Patristic Lectionary (Year 1) – Friday, Fifth Week in Ordinary Time – 10 February 2023

Patristic Lectionary (Year 1) – Friday, Fifth Week in Ordinary Time (Feria after Septuagesima Sunday) – 10 February 2023 – St. Scholastica

[ Consonant with both Anglicanism’s and monasticism’s love of patristic theology-spirituality, this is a series of occasional selections from a two-year lectionary for the Divine Office that draws mostly from patristic writings.  The lectionary was initially edited by Stephen Mark Holmes (University of Edinburgh School of Divinity) and subsequently re-edited and formatted by Michele Freyhauf (Durham University).  Click here for the link to the lectionary.  R. M. Healey’s edition is also used if there are lacunae in the Durham edition.  Click here for the link to Healey’s formatting of the lectionary. ]

[ Image: Deborah Mills, Lamb-of-God detail from St. Peregrine Shrine project, Staten Island, New York.  Mills trained under Norwegian master woodcarver Erik Fridstrøm ]

[ Preceding selection of readings in this lectionary.  Next selection of readings in this lectionary. ]

I Corinthians 5:1-13

Advice about Immoral Men

It is actually reported that there is immorality among you, and of a kind that is not found even among pagans; for a man is living with his father’s wife. And you are arrogant! Ought you not rather to mourn? Let him who has done this be removed from among you. 

For though absent in body I am present in spirit, and as if present, I have already pronounced judgment in the name of the Lord Jesus on the man who has done such a thing. When you are assembled, and my spirit is present, with the power of our Lord Jesus, you are to deliver this man to Satan for the destruction of the flesh, that his spirit may be saved in the day of the Lord Jesus.

Your boasting is not good. Do you not know that a little leaven leavens the whole lump? Cleanse out the old leaven that you may be a new lump, as you really are unleavened. For Christ, our paschal lamb, has been sacrificed. Let us, therefore, celebrate the festival, not with the old leaven, the leaven of malice and evil, but with the unleavened bread of sincerity and truth.

I wrote to you in my letter not to associate with immoral men; not at all meaning the immoral of this world, or the greedy and robbers, or idolaters, since then you would need to go out of the world. But rather I wrote to you not to associate with any one who bears the name of brother if he is guilty of immorality or greed, or is an idolater, reviler, drunkard, or robber – not even to eat with such a one. For what have I to do with judging outsiders? Is it not those inside the church whom you are to judge? God judges those outside. Drive out the wicked person from among you.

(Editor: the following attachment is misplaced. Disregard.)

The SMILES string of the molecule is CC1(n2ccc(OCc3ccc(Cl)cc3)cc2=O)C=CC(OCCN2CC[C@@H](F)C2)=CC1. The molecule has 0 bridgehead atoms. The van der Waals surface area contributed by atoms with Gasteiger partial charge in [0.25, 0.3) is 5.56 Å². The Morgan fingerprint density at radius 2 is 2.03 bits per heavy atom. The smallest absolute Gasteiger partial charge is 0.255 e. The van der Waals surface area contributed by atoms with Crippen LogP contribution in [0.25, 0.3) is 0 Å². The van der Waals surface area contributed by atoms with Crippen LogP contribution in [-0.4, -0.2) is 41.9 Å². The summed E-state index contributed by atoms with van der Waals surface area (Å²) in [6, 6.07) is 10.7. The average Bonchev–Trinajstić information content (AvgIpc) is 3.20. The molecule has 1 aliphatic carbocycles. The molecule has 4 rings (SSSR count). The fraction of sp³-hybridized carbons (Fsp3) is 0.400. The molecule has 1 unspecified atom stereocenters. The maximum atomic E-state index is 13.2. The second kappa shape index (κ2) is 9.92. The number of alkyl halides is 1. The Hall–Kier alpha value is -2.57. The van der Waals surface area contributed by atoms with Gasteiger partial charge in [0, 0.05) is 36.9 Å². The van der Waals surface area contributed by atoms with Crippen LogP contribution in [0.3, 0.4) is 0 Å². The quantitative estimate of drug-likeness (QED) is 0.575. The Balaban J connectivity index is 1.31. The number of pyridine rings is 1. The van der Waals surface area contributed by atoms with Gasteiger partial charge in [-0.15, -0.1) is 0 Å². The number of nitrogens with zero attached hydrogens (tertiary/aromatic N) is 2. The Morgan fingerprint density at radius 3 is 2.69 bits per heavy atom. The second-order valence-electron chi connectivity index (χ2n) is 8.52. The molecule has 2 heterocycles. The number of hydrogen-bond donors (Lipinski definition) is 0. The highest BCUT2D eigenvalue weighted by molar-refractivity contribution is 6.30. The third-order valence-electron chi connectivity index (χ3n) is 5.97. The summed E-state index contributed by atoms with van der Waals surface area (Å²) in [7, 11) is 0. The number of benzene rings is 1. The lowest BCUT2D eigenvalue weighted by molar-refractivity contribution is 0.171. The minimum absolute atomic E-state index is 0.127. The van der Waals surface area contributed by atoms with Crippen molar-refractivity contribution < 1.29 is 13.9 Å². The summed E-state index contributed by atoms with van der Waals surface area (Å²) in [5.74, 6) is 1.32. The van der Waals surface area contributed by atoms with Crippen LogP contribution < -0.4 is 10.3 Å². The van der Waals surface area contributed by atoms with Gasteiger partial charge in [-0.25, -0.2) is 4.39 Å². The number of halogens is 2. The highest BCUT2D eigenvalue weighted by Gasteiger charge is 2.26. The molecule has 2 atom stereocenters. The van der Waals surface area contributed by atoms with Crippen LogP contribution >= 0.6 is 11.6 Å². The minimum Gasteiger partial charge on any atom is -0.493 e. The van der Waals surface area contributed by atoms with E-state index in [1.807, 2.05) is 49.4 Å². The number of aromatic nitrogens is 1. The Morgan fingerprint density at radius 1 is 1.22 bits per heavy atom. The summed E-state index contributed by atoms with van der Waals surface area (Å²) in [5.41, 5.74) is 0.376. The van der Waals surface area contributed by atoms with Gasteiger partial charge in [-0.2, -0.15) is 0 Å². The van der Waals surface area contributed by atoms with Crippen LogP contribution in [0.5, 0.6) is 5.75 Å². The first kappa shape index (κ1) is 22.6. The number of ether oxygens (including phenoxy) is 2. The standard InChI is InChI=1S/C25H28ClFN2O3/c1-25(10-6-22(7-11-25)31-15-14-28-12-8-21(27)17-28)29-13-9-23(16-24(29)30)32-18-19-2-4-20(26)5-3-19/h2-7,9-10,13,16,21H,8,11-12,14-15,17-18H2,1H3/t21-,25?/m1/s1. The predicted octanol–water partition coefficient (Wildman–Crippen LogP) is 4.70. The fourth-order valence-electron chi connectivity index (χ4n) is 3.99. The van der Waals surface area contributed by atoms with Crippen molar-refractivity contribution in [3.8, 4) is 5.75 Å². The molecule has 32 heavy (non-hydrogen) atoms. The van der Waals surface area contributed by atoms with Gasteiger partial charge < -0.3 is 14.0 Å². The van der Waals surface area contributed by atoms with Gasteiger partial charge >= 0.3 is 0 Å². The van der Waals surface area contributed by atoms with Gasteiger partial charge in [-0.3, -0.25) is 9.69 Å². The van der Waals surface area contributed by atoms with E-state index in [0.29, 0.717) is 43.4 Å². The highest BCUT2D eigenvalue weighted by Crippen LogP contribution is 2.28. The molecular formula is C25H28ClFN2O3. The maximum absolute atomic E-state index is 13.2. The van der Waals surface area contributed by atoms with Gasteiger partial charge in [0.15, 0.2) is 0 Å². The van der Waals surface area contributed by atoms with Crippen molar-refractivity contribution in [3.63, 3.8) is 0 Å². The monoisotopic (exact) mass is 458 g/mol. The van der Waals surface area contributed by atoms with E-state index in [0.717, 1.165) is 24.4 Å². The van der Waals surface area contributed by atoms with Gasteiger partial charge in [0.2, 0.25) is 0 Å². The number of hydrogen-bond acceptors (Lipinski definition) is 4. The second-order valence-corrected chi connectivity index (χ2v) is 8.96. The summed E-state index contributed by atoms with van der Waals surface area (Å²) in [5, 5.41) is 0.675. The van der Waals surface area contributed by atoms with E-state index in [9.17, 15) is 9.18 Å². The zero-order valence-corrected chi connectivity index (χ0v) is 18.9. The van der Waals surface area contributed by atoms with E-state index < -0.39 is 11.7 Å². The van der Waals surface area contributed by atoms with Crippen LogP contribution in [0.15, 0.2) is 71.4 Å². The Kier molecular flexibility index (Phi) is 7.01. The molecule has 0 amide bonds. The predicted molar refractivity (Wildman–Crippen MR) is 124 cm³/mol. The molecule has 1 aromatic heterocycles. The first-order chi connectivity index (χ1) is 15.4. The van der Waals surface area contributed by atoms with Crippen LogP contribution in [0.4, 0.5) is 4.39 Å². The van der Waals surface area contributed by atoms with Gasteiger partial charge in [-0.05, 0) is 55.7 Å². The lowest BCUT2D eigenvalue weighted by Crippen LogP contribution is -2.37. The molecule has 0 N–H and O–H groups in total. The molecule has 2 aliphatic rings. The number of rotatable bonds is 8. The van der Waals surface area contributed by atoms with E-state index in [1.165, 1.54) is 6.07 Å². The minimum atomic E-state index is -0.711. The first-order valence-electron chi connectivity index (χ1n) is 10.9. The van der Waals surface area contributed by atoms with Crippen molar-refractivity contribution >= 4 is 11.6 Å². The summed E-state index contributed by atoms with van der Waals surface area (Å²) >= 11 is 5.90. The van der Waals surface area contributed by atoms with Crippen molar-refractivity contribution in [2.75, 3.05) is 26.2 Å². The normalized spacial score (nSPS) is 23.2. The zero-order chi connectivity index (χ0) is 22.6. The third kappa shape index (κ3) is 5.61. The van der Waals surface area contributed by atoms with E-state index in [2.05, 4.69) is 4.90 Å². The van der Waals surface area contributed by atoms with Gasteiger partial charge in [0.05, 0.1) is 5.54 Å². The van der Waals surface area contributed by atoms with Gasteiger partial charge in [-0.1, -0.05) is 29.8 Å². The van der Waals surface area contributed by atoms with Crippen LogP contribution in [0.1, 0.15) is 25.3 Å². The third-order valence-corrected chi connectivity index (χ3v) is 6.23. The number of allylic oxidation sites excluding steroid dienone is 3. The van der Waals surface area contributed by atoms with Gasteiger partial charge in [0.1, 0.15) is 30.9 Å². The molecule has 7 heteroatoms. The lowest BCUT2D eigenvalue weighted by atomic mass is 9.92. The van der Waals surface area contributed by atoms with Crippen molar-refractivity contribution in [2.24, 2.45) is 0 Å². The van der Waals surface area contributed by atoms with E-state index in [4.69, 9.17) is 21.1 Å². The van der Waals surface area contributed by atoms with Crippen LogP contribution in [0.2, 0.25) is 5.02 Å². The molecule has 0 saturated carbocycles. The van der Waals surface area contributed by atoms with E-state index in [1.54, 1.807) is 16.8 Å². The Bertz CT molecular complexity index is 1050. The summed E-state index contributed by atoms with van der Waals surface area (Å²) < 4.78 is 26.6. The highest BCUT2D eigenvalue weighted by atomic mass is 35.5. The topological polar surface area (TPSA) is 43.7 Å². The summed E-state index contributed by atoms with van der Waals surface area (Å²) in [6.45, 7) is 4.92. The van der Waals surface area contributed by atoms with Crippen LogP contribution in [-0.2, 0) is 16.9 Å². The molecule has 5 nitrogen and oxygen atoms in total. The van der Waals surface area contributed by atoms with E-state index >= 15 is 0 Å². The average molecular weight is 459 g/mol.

Catechism of the Catholic Church (1994)

606-618 – “Christ Offered Himself to His Father for Our Sins

From the first moment of his Incarnation the Son embraces the Father’s plan of divine salvation in his redemptive mission. The desire to embrace his Father’s plan of redeeming love inspired Jesus’ whole life, for his redemptive Passion was the very reason for his Incarnation. After agreeing to baptise him along with the sinners, John the Baptist looked at Jesus and pointed him out as the Lamb of God, who takes away the sin of the world. By doing so, he reveals that Jesus is at the same time the suffering Servant who silently allows himself to be led to the slaughter and who bears the sin of the multitudes, and also the Paschal Lamb, the symbol of Israel’s redemption at the first Passover. Christ’s whole life expresses his mission: to serve, and to give his life as a ransom for many.

By embracing in his human heart the Father’s love for men, Jesus loved them to the end, for greater love has no man than this, that a man lay down his life for his friends. In suffering and death his humanity became the free and perfect instrument of his divine love which desires the salvation of men. Christ’s death is both the Paschal sacrifice that accomplishes the definitive redemption of men, through the Lamb of God who takes away the sin of the world, and the sacrifice of the New Covenant, which restores man to communion with God by reconciling him to God through the blood of the covenant which was poured out for many for the forgiveness of sins.

This sacrifice of Christ is unique; it completes and surpasses all other sacrifices. First, it is a gift from God the Father himself, for the Father handed his Son over to sinners in order to reconcile us with himself. At the same time it is the offering of the Son of God made man, who in freedom and love offered his life to his Father through the Holy Spirit in reparation for our disobedience. It is love to the end that confers on Christ’s sacrifice its value as redemption and reparation, as atonement and satisfaction. No man, not even the holiest, was ever able to take on himself the sins of all men and offer himself as a sacrifice for all. The existence in Christ of the divine person of the Son, who at once surpasses and embraces all human persons, and constitutes himself as the Head of all mankind, makes possible his redemptive sacrifice for all.

The Cross is the unique sacrifice of Christ, the one mediator between God and men. But because in his incarnate divine person he has in some way united himself to every man, the possibility of being made partners, in a way known to God, in the paschal mystery is offered to all men. He calls his disciples to take up their cross and follow him, for Christ also suffered for us, leaving us an example so that we should follow in his steps. Apart from the Cross there is no other ladder by which we may get to heaven.


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